This, according to the UK prosecutor, was in a quest by the airline to acquire a proposed sale of military aircraft to Ghana.

The deal under a three-year Deferred Prosecution Agreement (DPA) was ratified in London’s High Court on Friday, January 31, 2020.

This indicated that the European planemaker avoided prosecution in London in a case that spanned transactions involving more than a dozen countries.

The prosecutor noted that Airbus employees promised success-based commission payments of approximately €5 million to bribe these government officials.

Though names were not mentioned, the court documents revealed that a close relative of a top government official was "a key decision-maker in respect of the proposed sale of three military transport aircraft, adding that; "A number of Airbus employees knew that (Intermediary 5 (five) as listed by the court was a close relative of a government official from Ghana"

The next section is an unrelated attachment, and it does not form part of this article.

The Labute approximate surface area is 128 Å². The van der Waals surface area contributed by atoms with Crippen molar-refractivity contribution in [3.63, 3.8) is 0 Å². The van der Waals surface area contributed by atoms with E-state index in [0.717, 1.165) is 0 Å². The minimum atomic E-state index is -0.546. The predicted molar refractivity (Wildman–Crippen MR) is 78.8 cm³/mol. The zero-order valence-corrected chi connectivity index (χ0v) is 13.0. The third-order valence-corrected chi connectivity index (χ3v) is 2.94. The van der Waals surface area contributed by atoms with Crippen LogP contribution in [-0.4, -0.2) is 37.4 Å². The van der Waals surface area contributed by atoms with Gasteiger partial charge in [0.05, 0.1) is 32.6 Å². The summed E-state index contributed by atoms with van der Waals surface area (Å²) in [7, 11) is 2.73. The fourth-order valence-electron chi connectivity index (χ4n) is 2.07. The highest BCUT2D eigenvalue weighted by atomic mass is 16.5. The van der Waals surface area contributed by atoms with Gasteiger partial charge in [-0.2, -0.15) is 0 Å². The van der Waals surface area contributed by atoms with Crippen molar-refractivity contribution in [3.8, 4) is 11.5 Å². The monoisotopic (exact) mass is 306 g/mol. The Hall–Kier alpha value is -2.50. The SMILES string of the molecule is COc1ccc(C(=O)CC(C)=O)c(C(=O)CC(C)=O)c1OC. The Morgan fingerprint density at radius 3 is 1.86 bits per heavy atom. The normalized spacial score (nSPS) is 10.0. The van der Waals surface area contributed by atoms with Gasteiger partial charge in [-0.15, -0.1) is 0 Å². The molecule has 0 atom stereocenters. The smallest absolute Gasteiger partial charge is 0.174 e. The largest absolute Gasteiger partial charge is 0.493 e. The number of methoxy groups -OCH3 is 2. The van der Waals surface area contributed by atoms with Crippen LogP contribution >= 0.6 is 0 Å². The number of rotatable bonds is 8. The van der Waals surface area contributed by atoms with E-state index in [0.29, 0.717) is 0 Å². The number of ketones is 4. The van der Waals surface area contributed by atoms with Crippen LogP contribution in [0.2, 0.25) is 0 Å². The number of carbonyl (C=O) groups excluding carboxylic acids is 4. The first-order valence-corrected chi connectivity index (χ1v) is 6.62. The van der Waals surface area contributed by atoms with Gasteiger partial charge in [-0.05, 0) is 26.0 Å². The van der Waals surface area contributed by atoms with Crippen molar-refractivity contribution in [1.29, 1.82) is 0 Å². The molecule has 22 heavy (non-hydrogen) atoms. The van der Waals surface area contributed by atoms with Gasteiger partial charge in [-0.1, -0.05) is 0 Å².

"False documentation was created by or with the agreement of Airbus employees in order to support and disguise these payments,” the court's documents further revealed.

Prosecutors added that the company during investigations failed to prevent individuals associated with the company from bribery involving other airlines.

“Between 1 July 2011 and 1 June 2015 Airbus SE failed to prevent persons associated with Airbus SE from bribing others concerned with the purchase of military transport aircraft by the Government of Ghana, where the said bribery was intended to obtain or retain business or advantage in the conduct of business for Airbus SE,” the court’s statement indicated.

Airbus has, hence, been found guilty is expected to pay just under €1 billion ($1.11 billion) in a British settlement to draw a line under a three-and-a-half-year criminal investigation into allegations of fraud, bribery and corruption.

Here’s detailed information of the court’s narration on Ghana for the scandal:

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